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Local meeting
wisdom of
power plants

by Mark Vasto
Landmark reporter

Dr. John Spertus said he wasn’t looking for a cause when he decided to begin speaking out against the proposed coal-fired power plants outside of Weston in Platte County.

To hear Spertus tell it, it’s a moral obligation. That’s because Spertus, director of cardiovascular research at St. Luke’s Hospital’s Mid America Heart Institute and a professor of the UMKC School of Medicine, believes the plants will lead to hundreds of needless deaths in the Kansas City area if built.

“I absolutely do believe that. There is no doubt in my mind,” Spertus said. “I can’t tell you which person is going to die, but I can absolutely tell you with utter confidence that there will be more deaths, more heart attacks, more congestive heart failure, and more cardiovascular problems affecting our community with the inclusion of these plants.”

On Tuesday night at the Platte City Civic Center, Spertus got a chance to articulate why his beliefs should be taken seriously. Spertus had been invited to sit on a panel of experts at an informational meeting conducted by the Concerned Citizens of Platte County, a meeting that saw about 30 people in attendance.

Spertus declared that the study, commissioned by the Clear the Air Task Force and introduced to the Kansas City media at a press event staged outside the Hawthorne power plant by Sierra Club spokesperson Melissa Blakley, was anything but biased propaganda. In fact, he said, the data was merely the result of sound, accumulated research that the scientific community was beginning to endorse.

“It’s actually a scientific treatment by the American Heart Association that has attempted to really synthesize the world’s literature on this into a crisp summary,” Spertus said.

The study, which has come under fire from industry officials, purports that power plant pollution is responsible for 5,069 asthma attacks, 345 heart attacks, and 191 premature deaths in the Kansas City area alone.

Spertus charged that the proposed Weston Bend power plants would add to those numbers dramatically “unless KCP&L comes up with a way to obtain a net reduction in discharging these particles.”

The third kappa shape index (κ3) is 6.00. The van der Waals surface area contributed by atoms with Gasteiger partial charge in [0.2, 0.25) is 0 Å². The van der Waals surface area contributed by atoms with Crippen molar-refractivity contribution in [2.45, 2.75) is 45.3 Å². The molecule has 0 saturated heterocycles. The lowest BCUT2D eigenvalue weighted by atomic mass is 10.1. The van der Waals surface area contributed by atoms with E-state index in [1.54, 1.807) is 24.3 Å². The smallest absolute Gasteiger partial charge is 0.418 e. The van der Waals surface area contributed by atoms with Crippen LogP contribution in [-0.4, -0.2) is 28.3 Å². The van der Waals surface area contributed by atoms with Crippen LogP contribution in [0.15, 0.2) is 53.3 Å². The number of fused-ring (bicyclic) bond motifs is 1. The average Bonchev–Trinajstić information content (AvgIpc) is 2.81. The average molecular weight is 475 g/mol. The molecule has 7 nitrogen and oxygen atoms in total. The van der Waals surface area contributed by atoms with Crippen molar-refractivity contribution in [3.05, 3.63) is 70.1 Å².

In order to do so, Spertus contended that KCP&L would have to take their “dirty plants completely offline and then put up cleaner burning plants.” Spertus said that such a plan could be possible, but that he had heard no discussions about that.

KCP&L maintains that their Hawthorne power plant in Kansas City is the cleanest coal burning plant in the country and that it is committed to installing pollution controls at their existing plants. Representatives from the company have told The Landmark that they did not plan on putting the best available pollution controls at their Iatan plant, however, reasoning that the Public Service Commission (PSC) would not allow them to charge higher rates to cover such an expense.

As luck would have it, State Representative Philip Willoughby was in attendance at the Tuesday session. Willoughby knows a thing or two about the PSC: he’s a member of the house joint committee on utility regulation and infrastructure investment. And he didn’t have kind words for the system that controls how much Missouri’s residents pay for energy.

The PSC, Willoughby explained, was not in the business of rewarding innovation, efficiency or providing environmentally sound sources of energy. Their job was to provide electricity at the “lowest possible price,” he said.

Spertus challenged whether or not the PSC had taken into account the deaths and health problems suffered in the areas being serviced by coal plants. Building on his point, he stated that the current Iatan plant should be shut down and that future plants needed to be moved to less populated areas, saying that it was ridiculous to expose a metropolitan area to the health risks associated with burning coal.

Willoughby agreed, but conceded that the only way the PSC could change its viewpoint was through legislation and that such legislation was unlikely to happen anytime soon.

“The legislature has never been clairvoyant,” Willoughby said, illustrating what he described as shortsighted approach to providing energy. He said that the issue is often overlooked because it wasn’t a “squeaky wheel.”

“It it’s not a campaign issue, it doesn’t get addressed,” Willoughby admitted.

After the meeting, Spertus addressed critics of the anti-power plant movement, rejecting any notion that he was an “alarmist” bent on scaring people from choosing to support the power plant.

“All I see myself doing is being a communicator of the fact-based literature. (To say that) is to say that the American Heart Association is an alarmist organization and I don’t believe that. I think they’ve been a very strong advocate for decades of human health and US health in particular,” Spertus said. “I’m a researcher, I’m a professor at the University of Missouri-Kansas City, I’m doing a lot of research on the outcomes of cardiovascular disease. I’ve been a very strong proponent of quality and I would say its my commitment to quality and improving the outcomes of people with heart disease that has led me to this cause.”

Spertus said he chose to get involved in the issue because he had made a commitment to practice what he preached.

“If I write (about air pollution) in scientific journals, if I serve on panels for the Institute of Medicine, and agencies like that, how could it be critical of me not to be concerned with my own community and what’s going on in my own backyard?”


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